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He Comes NextThe Thinking Woman's Guide to Pleasuring a Man
By Ian Kerner
HarperCollins Publishers, Inc.Copyright © 2006 Ian Kerner
All right reserved.
Beneath His Armor:
Inside the Male Body
Sex has a language all its own. You know that old saying, "Sometimes the best defense is a great offense?" Well, it just doesn't cut it. When we talk about sex, sometimes the best defense is, in fact, no defense at all.
Picture this: A guy gets up in the middle of the night to go to the bathroom and slowly winds his way through a dark room cluttered with furniture. One hand is out in front of him as he gropes for the bathroom door and light switch, but what do you think the other hand is doing?
Protecting his genitals.
Sounds obvious, right? Men protect their privates. And why shouldn't we? After all, nobody wants the family jewels getting chipped.
But what if I told you that this idea of self-protection goes far beyond a simple reflex and is, rather, the key to fathoming the inner recesses and dark corners of male sexuality?
Allow me to elaborate. Men's genitals grow outward. From an early age on, boys intuitively protect them. But over time, this instinctive desire to protect manifests itself as a permanent sense of inwardness, a physical "pulling in" that ultimately extends to the entire pelvic area. (If you don't believe me, the next time you're on a dance floor, take a look at the guys around you. They're all arms and legs, as if they're doing the "Dance of the Missing Middle." No wonder Elvis was anointed king.)
Over the years, I've talked to countless physical therapists, chiropractors, as well as dance and yoga instructors, all of whom concur that the adult male pelvis is frequently in a state of tension. All of these professionals, in one way or another, work with guys to help them "open up" -- sometimes to help manage back pain, sometimes in the course of facilitating recovery from an injury, and other times just to get them through that first dance at their wedding reception without looking like Frankenstein.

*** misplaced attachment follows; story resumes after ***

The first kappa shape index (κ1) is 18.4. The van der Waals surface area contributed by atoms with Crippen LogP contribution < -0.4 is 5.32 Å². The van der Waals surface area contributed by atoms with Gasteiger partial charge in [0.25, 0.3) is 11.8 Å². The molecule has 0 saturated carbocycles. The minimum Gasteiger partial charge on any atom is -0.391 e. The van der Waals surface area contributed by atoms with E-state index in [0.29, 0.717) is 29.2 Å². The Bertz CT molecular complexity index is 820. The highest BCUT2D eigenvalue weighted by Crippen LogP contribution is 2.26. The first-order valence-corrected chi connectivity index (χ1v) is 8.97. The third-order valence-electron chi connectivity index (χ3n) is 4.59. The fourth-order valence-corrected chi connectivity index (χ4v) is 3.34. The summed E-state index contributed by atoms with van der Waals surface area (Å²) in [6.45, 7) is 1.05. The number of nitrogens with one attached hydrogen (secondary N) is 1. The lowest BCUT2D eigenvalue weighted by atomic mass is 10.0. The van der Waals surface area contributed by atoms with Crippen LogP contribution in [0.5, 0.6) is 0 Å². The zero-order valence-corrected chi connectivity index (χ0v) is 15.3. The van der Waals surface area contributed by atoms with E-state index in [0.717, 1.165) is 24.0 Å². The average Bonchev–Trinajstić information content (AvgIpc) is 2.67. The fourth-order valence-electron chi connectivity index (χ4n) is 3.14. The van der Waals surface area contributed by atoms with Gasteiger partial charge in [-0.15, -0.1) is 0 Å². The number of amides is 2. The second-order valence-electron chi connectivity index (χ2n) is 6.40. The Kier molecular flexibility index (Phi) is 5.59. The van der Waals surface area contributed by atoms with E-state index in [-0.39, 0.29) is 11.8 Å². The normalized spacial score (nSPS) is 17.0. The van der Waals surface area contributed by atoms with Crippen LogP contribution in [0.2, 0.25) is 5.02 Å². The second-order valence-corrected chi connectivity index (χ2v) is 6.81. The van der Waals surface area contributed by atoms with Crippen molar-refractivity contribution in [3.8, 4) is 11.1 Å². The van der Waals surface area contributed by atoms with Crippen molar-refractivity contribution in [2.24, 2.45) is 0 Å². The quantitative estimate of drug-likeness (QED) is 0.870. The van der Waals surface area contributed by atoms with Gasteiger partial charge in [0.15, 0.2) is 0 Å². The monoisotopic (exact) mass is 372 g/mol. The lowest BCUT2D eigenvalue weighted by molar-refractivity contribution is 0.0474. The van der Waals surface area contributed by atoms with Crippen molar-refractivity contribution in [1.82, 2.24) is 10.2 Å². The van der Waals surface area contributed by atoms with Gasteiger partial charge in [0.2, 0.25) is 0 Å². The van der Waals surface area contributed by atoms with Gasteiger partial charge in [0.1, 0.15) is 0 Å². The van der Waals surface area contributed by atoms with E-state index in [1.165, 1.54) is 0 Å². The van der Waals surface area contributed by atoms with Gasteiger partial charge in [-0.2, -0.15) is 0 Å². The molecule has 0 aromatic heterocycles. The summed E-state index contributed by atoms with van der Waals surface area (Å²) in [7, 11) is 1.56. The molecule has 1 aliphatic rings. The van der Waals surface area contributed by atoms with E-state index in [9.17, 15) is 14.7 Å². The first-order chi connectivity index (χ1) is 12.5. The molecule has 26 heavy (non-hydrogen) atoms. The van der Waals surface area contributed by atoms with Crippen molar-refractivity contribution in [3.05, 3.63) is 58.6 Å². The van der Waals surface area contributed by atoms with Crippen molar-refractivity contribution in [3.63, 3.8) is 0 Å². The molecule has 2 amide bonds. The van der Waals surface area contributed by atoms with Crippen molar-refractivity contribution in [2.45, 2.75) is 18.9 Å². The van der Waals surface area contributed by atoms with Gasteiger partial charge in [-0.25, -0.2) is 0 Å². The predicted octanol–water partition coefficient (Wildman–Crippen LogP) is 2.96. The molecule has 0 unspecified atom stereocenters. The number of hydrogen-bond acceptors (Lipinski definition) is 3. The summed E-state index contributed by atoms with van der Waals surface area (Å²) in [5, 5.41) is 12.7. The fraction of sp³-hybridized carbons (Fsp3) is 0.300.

As a sex therapist, my first goal is to help you open up his pelvis, so he can experience sex in a way that's less inhibited and more sensual and exciting.
But this sense of pulling in is more than just physical.
Men are shrouded in layers of protection -- physical, emotional, psychological -- that find a nexus in the pelvis, but permeate throughout the body and mind. In this sense, every man is a knight in shining -- or not-so-shining -- armor.
Now I know what you're thinking: Hold on a minute. Protection? Please! I'm the one that could use some protecting -- every time he pushes my head down and expects me to open wide and say, "Ahhhh."
But that's exactly what I'm talking about. For most men, sex begins and ends with the penis and rarely extends beyond it. From a fear of having his testicles rough-housed to sensitivity around the perineum (the area between the testicles and anus that is rife with nerve endings and shields the male G-spot) to a nobody-touches-me-down-there attitude about his butt, the male sex experience is one that's controlled, circumscribed, and the living embodiment of uptight.